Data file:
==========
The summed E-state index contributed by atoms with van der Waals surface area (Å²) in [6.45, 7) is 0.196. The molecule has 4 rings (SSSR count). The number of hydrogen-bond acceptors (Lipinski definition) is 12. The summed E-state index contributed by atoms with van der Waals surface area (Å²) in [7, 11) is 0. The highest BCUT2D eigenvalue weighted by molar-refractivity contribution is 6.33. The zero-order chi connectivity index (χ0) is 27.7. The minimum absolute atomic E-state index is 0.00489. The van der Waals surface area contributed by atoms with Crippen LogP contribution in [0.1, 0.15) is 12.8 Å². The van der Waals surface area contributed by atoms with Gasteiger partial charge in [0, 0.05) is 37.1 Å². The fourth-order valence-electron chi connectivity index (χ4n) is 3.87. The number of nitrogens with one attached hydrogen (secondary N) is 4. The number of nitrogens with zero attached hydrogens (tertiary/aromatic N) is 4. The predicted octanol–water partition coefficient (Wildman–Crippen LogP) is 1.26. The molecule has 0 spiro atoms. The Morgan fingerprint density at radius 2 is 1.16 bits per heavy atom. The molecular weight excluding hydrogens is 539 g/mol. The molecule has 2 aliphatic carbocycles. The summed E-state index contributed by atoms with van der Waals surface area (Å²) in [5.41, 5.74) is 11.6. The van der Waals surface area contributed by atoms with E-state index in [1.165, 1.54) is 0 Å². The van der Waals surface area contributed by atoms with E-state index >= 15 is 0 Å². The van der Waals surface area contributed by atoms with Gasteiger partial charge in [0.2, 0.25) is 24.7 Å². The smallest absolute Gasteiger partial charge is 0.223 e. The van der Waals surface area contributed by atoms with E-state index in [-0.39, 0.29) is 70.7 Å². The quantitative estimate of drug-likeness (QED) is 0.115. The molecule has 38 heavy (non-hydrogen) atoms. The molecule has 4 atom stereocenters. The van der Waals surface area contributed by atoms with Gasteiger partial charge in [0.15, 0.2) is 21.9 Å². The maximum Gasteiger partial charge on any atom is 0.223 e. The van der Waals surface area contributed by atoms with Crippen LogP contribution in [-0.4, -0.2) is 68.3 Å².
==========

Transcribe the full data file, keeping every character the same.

The summed E-state index contributed by atoms with van der Waals surface area (Å²) in [6.45, 7) is 0.196. The molecule has 4 rings (SSSR count). The number of hydrogen-bond acceptors (Lipinski definition) is 12. The summed E-state index contributed by atoms with van der Waals surface area (Å²) in [7, 11) is 0. The highest BCUT2D eigenvalue weighted by molar-refractivity contribution is 6.33. The zero-order chi connectivity index (χ0) is 27.7. The minimum absolute atomic E-state index is 0.00489. The van der Waals surface area contributed by atoms with Crippen LogP contribution in [0.1, 0.15) is 12.8 Å². The van der Waals surface area contributed by atoms with Gasteiger partial charge in [0, 0.05) is 37.1 Å². The fourth-order valence-electron chi connectivity index (χ4n) is 3.87. The number of nitrogens with one attached hydrogen (secondary N) is 4. The number of nitrogens with zero attached hydrogens (tertiary/aromatic N) is 4. The predicted octanol–water partition coefficient (Wildman–Crippen LogP) is 1.26. The molecule has 0 spiro atoms. The Morgan fingerprint density at radius 2 is 1.16 bits per heavy atom. The molecular weight excluding hydrogens is 539 g/mol. The molecule has 2 aliphatic carbocycles. The summed E-state index contributed by atoms with van der Waals surface area (Å²) in [5.41, 5.74) is 11.6. The van der Waals surface area contributed by atoms with E-state index in [1.165, 1.54) is 0 Å². The van der Waals surface area contributed by atoms with E-state index >= 15 is 0 Å². The van der Waals surface area contributed by atoms with Gasteiger partial charge in [0.2, 0.25) is 24.7 Å². The smallest absolute Gasteiger partial charge is 0.223 e. The van der Waals surface area contributed by atoms with E-state index in [-0.39, 0.29) is 70.7 Å². The quantitative estimate of drug-likeness (QED) is 0.115. The molecule has 38 heavy (non-hydrogen) atoms. The molecule has 4 atom stereocenters. The van der Waals surface area contributed by atoms with Gasteiger partial charge in [0.15, 0.2) is 21.9 Å². The maximum Gasteiger partial charge on any atom is 0.223 e. The van der Waals surface area contributed by atoms with Crippen LogP contribution in [-0.4, -0.2) is 68.3 Å².